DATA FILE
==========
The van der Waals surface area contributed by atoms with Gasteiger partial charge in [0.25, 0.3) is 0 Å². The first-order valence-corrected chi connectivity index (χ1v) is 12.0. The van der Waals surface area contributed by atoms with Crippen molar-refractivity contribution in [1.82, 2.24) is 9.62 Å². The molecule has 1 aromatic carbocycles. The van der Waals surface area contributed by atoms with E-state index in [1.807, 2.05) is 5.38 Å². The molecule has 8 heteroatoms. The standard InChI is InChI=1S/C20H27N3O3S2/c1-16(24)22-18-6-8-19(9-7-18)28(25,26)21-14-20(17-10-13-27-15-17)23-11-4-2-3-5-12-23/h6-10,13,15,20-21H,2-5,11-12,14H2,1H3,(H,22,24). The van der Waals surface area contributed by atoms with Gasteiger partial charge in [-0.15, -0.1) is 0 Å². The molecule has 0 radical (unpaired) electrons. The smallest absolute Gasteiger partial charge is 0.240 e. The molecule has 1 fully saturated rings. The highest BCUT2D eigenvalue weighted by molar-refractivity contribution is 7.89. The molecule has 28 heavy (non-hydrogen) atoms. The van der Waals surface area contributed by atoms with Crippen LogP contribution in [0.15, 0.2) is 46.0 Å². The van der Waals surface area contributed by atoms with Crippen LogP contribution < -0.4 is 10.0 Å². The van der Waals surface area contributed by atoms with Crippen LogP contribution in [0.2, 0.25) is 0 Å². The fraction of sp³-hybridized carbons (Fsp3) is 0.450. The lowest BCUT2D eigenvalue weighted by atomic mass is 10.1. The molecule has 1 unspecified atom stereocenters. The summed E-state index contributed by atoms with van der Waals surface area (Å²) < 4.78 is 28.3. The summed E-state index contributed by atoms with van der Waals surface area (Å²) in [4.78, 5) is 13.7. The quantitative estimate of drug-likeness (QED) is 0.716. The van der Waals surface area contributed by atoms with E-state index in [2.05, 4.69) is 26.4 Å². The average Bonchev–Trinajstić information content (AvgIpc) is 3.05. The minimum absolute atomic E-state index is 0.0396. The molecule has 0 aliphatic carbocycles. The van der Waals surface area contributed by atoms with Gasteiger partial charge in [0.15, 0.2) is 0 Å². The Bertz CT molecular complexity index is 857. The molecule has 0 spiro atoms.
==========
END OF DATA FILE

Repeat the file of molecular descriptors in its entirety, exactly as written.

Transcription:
The van der Waals surface area contributed by atoms with Gasteiger partial charge in [0.25, 0.3) is 0 Å². The first-order valence-corrected chi connectivity index (χ1v) is 12.0. The van der Waals surface area contributed by atoms with Crippen molar-refractivity contribution in [1.82, 2.24) is 9.62 Å². The molecule has 1 aromatic carbocycles. The van der Waals surface area contributed by atoms with E-state index in [1.807, 2.05) is 5.38 Å². The molecule has 8 heteroatoms. The standard InChI is InChI=1S/C20H27N3O3S2/c1-16(24)22-18-6-8-19(9-7-18)28(25,26)21-14-20(17-10-13-27-15-17)23-11-4-2-3-5-12-23/h6-10,13,15,20-21H,2-5,11-12,14H2,1H3,(H,22,24). The van der Waals surface area contributed by atoms with Gasteiger partial charge in [-0.15, -0.1) is 0 Å². The molecule has 0 radical (unpaired) electrons. The smallest absolute Gasteiger partial charge is 0.240 e. The molecule has 1 fully saturated rings. The highest BCUT2D eigenvalue weighted by molar-refractivity contribution is 7.89. The molecule has 28 heavy (non-hydrogen) atoms. The van der Waals surface area contributed by atoms with Crippen LogP contribution in [0.15, 0.2) is 46.0 Å². The van der Waals surface area contributed by atoms with Crippen LogP contribution < -0.4 is 10.0 Å². The van der Waals surface area contributed by atoms with Crippen LogP contribution in [0.2, 0.25) is 0 Å². The fraction of sp³-hybridized carbons (Fsp3) is 0.450. The lowest BCUT2D eigenvalue weighted by atomic mass is 10.1. The molecule has 1 unspecified atom stereocenters. The summed E-state index contributed by atoms with van der Waals surface area (Å²) < 4.78 is 28.3. The summed E-state index contributed by atoms with van der Waals surface area (Å²) in [4.78, 5) is 13.7. The quantitative estimate of drug-likeness (QED) is 0.716. The van der Waals surface area contributed by atoms with E-state index in [2.05, 4.69) is 26.4 Å². The average Bonchev–Trinajstić information content (AvgIpc) is 3.05. The minimum absolute atomic E-state index is 0.0396. The molecule has 0 aliphatic carbocycles. The van der Waals surface area contributed by atoms with Gasteiger partial charge in [0.15, 0.2) is 0 Å². The Bertz CT molecular complexity index is 857. The molecule has 0 spiro atoms.